As someone who already enjoyed rights to freely elect township chiefs, lawmakers and the head of state, I found the Chinese political mentality and its one-party state backward. But I saw no reason why Taiwan couldn’t normalize relations with China. And like many, I was convinced that the Chinese would one day catch up economically and politically and, when that day came, Taiwan could serve as a role model of a market-based economy and the only Chinese democracy.
China did catch up and its economic might and military power have surpassed Taiwan’s. Restrictions for mainlanders to visit Taiwan were relaxed in 2008 under the pro-Beijing leadership of Taiwan’s ex-president Ma Ying-jeou. And millions of Chinese tourists have arrived and traveled across Taiwan. I remember my relatives and friends in the service sector all extending a wholehearted welcome to the Chinese spenders even though some of those from Beijing criticized Taiwan’s international airport as being outdated. But few admitted that they were particularly fond of the Chinese for a reason I can only guess, that the Chinese Communist leadership remains a political bully toward Taiwan.
Still, to many businesspeople in Taiwan, China was more of an opportunity than a threat, until recently. As its military might grows, China, under its increasingly assertive leader Xi Jinping, is making more and more threatening noises. Over the past few months it has frequently sent military jets to fly over Taiwan and conducted military exercises that are said to be preparation for invading Taiwan.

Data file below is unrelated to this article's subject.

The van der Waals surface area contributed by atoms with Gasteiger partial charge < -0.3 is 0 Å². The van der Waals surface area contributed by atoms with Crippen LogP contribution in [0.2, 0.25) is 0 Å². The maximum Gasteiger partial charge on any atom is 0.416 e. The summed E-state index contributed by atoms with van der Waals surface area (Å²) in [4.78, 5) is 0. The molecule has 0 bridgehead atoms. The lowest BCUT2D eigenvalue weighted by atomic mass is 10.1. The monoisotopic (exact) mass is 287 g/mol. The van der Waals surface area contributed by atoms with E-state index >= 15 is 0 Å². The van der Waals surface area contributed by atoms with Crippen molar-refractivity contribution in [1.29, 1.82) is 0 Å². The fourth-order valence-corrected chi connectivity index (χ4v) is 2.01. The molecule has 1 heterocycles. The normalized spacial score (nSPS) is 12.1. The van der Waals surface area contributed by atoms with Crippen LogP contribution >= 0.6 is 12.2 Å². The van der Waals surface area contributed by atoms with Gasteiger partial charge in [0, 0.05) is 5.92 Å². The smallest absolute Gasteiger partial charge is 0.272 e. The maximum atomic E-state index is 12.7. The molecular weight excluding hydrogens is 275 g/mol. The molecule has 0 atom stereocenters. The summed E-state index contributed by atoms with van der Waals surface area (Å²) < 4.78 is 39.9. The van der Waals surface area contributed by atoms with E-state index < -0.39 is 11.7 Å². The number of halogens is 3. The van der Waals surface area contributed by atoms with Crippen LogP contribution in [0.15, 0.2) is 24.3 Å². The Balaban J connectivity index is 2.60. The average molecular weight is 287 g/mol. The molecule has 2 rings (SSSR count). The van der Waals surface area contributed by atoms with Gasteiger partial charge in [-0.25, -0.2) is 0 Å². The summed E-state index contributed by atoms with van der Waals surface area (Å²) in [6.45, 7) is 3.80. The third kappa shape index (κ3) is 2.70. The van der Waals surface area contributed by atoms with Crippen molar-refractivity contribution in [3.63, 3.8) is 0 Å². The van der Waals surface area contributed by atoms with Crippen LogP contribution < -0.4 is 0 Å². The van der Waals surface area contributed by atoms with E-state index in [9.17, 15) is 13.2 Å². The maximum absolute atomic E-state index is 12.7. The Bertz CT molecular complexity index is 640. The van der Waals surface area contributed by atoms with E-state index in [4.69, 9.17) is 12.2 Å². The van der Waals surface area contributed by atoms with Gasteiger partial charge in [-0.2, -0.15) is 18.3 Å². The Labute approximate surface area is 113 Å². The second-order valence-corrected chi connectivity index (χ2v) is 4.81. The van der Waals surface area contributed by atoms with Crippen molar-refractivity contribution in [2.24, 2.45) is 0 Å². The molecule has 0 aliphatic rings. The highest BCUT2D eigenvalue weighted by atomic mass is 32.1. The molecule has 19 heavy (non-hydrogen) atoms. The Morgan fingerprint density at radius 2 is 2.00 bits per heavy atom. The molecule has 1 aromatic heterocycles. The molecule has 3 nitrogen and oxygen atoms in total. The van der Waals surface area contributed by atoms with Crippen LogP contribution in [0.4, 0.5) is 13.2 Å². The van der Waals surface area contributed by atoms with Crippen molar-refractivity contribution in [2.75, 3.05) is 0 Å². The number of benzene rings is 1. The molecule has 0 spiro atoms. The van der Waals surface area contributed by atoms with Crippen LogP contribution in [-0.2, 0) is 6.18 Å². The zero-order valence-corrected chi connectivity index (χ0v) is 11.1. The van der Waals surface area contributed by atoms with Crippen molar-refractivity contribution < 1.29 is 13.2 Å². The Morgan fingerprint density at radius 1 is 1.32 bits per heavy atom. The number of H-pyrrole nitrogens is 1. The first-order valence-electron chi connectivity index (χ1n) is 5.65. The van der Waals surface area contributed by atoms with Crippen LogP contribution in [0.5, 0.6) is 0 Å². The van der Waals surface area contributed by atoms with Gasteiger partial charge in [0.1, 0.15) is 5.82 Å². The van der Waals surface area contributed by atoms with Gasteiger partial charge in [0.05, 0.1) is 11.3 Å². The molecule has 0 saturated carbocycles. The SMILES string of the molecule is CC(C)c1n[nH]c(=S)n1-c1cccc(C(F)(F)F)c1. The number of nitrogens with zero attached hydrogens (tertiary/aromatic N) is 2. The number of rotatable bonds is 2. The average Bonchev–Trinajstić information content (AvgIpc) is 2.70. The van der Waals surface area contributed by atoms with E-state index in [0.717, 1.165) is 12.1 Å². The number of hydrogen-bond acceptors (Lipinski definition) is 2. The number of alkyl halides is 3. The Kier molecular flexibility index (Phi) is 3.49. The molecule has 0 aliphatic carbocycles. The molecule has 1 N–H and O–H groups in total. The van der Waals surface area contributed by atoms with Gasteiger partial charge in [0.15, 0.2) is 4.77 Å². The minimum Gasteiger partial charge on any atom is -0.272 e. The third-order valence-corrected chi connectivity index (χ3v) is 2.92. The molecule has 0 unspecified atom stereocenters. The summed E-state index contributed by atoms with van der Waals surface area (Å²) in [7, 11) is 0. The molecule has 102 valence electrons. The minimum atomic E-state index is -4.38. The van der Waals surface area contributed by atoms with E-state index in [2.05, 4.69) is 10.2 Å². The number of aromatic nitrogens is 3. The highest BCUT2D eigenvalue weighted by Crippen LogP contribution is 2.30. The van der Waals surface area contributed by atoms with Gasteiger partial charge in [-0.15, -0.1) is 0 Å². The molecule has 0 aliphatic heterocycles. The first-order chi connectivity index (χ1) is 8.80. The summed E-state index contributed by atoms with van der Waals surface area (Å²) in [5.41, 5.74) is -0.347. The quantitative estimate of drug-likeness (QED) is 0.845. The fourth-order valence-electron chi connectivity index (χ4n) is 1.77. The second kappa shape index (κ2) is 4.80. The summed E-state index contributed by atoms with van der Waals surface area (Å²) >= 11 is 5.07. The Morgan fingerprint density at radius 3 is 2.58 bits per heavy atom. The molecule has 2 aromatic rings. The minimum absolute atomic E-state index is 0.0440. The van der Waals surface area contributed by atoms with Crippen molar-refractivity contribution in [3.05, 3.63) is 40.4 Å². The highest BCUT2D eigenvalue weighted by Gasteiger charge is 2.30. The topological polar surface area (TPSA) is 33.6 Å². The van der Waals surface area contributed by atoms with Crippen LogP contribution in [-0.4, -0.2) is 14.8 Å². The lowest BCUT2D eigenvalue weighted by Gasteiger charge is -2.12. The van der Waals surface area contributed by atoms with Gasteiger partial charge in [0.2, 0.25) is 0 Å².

But, as many analysts here have predicted, this psychological warfare of China’s has failed to intimidate the people of Taiwan because, after decades, we are used to China’s coercive messages. And few are surprised by the neighboring superpower’s hostility toward the independence-leaning Democratic Progressive Party government, although, to some, it appears to have spiraled out of control amid best-ever U.S.-Taiwan ties and worst-ever U.S.-China relations.
The New Generation
What’s different from the past is Taiwan’s “born independent” millennials. They’re not afraid to speak up against China, especially after its oppressive and Cultural Revolution-style attacks on young freedom fighters in Hong Kong over the past year. No doubt the island’s increasing anti-China sentiment can only further fuel tensions across the Taiwan Strait, although Taiwan President Tsai Ing-wen is considered to be more prudent than her predecessor, Chen Shui-bian.
As a journalist, I’ve never heard louder warnings about how the Strait can easily become the top flash point between the U.S. and China, which could lead to an actual confrontation. Equally loud are worries and doubts over the resolve of the U.S. administration, whether under ex-President Donald Trump or current President Joe Biden, to come to the island’s aid if China makes the first move to invade Taiwan. Many ask: Are the American people prepared to go beyond statements and sanctions to fight the Taiwanese’s war? Or even if they are, will the American soldiers arrive in time to help expel the Chinese military, whose capabilities may hold the advantage over its U.S. counterparts in several critical areas? No one has a definitive answer.